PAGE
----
My four-year-old is starting to get interested in the liturgy. He generally stands up and sits down when he’s supposed to. He checks to see what page we’re on, and holds his hymnal accordingly. He looks to see what color the paraments are. Sometimes he hums along with the hymn melodies. He’s learned the ending bit of the Psalm, which goes, “Glory be to the Father, and to the Son, and to the Holy Spirit…” He also knows the Lord’s Prayer.
Yesterday, as we were standing together praying the prayer the Jesus taught us, along with everyone else in church and every other Christian on earth and throughout history, I started thinking. (Yes, I know. I should have been thinking about the prayer I was praying, but…)
Lots of people are down on memorized prayers. I actually had a student once that asked why I was teaching the Lord’s Prayer in Spanish, since, after all, don’t prayers only “count” if they’re spontaneous and from the heart? Worse yet, I’m guessing, would be the “vain repetition” of a four-year-old who was saying a bunch of words he doesn’t even understand. Trespasses? Hallowed?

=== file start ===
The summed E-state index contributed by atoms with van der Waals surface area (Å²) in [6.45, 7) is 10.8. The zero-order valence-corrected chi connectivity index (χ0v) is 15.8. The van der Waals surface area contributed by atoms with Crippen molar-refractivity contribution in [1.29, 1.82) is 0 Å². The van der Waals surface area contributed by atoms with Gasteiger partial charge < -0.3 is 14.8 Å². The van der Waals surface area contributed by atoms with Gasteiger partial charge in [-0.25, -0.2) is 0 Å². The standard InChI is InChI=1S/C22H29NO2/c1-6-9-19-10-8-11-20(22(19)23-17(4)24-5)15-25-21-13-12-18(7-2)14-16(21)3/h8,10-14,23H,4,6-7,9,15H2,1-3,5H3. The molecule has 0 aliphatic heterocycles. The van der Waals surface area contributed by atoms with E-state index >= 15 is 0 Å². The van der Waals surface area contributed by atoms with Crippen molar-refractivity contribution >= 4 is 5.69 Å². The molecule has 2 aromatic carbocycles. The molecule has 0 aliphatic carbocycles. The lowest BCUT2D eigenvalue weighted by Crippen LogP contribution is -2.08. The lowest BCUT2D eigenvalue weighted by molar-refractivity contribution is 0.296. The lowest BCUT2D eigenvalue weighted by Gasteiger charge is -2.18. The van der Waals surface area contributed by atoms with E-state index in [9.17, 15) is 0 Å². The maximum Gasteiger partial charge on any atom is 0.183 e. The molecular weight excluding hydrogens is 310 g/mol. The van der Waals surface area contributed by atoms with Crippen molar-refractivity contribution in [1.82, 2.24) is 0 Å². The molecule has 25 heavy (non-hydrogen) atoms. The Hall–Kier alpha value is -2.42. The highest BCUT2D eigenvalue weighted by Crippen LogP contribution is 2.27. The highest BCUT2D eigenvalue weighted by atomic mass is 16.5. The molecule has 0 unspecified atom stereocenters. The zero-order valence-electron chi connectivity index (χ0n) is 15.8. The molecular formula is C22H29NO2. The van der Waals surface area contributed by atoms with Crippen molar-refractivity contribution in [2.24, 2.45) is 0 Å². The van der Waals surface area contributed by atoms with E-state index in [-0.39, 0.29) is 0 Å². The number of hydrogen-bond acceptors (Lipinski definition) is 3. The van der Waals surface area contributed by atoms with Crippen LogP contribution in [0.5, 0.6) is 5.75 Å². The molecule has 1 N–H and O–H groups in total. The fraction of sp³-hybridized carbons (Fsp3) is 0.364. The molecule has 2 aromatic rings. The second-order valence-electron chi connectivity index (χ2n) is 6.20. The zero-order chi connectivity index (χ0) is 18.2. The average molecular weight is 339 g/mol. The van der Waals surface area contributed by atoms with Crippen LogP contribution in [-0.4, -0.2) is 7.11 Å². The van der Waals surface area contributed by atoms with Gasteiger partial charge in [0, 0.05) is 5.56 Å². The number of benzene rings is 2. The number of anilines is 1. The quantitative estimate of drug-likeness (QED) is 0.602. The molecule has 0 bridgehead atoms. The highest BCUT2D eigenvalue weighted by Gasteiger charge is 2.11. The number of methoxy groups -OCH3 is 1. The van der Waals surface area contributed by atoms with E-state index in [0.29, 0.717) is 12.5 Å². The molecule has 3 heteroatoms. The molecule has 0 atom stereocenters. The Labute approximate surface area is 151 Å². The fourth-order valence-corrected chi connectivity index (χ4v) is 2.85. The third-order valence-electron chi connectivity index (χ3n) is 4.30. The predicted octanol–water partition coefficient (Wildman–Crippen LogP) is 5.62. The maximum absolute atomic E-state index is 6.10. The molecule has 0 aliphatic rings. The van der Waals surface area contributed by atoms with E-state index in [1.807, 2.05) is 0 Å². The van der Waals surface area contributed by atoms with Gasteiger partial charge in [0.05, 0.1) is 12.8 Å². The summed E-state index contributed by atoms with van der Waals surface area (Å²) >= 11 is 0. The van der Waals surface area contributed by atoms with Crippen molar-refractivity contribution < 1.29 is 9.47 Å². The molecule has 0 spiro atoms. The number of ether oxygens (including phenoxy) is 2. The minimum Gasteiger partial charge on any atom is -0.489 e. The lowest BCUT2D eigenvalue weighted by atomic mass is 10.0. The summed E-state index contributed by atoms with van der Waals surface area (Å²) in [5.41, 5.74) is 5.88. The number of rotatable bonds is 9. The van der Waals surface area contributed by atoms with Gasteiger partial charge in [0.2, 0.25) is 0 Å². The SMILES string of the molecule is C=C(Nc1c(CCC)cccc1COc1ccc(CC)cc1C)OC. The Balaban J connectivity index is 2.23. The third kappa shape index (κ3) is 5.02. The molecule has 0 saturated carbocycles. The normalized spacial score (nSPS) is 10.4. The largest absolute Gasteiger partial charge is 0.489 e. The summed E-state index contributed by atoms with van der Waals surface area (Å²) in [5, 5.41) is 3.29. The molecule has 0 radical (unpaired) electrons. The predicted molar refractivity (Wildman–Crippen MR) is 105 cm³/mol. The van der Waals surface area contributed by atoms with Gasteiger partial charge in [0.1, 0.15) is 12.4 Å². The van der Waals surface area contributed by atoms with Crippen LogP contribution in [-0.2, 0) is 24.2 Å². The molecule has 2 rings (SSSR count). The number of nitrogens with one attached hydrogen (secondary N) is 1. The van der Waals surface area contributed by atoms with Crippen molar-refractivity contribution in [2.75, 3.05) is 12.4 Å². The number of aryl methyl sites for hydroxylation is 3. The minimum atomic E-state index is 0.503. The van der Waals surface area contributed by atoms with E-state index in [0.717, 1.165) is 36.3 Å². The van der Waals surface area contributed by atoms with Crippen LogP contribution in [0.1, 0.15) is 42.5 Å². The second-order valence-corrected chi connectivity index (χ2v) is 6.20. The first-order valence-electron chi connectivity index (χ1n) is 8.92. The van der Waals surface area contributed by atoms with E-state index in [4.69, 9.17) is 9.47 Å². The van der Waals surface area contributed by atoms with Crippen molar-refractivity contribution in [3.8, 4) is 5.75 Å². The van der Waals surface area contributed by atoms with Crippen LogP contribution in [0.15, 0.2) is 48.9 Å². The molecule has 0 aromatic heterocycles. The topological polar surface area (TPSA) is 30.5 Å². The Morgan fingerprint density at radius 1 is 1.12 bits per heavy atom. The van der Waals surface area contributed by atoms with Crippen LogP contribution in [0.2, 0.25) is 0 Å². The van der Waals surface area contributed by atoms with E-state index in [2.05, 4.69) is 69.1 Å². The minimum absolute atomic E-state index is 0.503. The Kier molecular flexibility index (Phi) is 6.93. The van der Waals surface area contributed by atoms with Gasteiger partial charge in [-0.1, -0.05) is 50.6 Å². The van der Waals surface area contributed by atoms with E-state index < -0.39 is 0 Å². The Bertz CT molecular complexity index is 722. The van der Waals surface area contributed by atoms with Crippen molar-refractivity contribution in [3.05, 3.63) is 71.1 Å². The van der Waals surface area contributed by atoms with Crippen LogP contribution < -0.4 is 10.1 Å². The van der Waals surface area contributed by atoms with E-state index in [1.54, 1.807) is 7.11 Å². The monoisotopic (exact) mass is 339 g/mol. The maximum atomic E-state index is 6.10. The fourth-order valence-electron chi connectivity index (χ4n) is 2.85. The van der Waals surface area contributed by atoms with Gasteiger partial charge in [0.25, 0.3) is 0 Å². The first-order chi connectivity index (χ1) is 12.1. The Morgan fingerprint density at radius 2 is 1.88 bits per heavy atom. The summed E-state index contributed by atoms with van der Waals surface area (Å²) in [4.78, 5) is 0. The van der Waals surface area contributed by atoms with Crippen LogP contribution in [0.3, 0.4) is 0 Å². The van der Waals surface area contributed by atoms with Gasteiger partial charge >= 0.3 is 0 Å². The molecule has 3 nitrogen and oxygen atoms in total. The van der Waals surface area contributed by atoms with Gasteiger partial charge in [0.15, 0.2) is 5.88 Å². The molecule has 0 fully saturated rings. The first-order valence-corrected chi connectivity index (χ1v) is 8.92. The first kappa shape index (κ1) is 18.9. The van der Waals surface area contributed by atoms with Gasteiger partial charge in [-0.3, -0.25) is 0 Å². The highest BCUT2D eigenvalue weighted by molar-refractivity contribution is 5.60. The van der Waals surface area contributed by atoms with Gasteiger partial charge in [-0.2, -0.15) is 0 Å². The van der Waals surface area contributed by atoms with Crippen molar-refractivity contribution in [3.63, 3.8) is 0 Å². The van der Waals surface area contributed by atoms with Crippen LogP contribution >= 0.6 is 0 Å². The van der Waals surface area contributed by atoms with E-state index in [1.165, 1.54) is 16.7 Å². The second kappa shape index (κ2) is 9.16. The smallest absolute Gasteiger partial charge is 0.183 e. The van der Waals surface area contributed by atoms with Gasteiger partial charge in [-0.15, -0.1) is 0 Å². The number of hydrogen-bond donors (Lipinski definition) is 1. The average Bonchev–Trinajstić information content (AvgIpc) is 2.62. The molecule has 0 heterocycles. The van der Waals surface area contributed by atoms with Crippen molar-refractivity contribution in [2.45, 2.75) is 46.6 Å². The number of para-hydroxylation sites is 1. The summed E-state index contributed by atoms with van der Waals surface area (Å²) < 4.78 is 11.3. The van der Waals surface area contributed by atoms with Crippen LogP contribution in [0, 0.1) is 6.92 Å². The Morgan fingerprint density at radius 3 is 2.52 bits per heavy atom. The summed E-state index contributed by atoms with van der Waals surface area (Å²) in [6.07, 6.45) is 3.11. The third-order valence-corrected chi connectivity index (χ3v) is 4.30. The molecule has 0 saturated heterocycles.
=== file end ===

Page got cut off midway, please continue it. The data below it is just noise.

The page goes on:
But then it occurred to me, as it has probably occurred to many parents throughout history: what difference does that make? How much does it really matter that Sean doesn’t understand what he’s praying for? After all, how often do I pray for things I don’t really understand either?
Do I have some lofty and vaunted claim to having prayed a better prayer just because I can define all the words I used?
Do I really know what it means to pray “as we forgive those who trespass against us”? Do I have any idea what I’m saying when I pray “Thy will be done”?
Is the prayer of a 32-year-old prayed with any more real understanding than the prayer of a 4-year-old? Am I really that much closer to understanding the transcendent sovereign creator of the universe, just because of a paltry 28 more years on this spinning rock? Are my words any more “genuine” or “meaningful” than his just because I think I can understand what I’m saying?
I’m not saying that rote memory and verbatim regurgitation of set prayers is all that’s necessary for a healthy prayer life (because the Holy Spirit will just fill in the blanks, right?). I’m just urging caution, that before we look down on (or worse ― patronize) the “cute” little prayers of a small child, we come to grips with the fact that our own prayers are often said with the same lack of understanding and naïveté that we see in kids just learning to pray.
And that maybe that’s how God wants it, after all.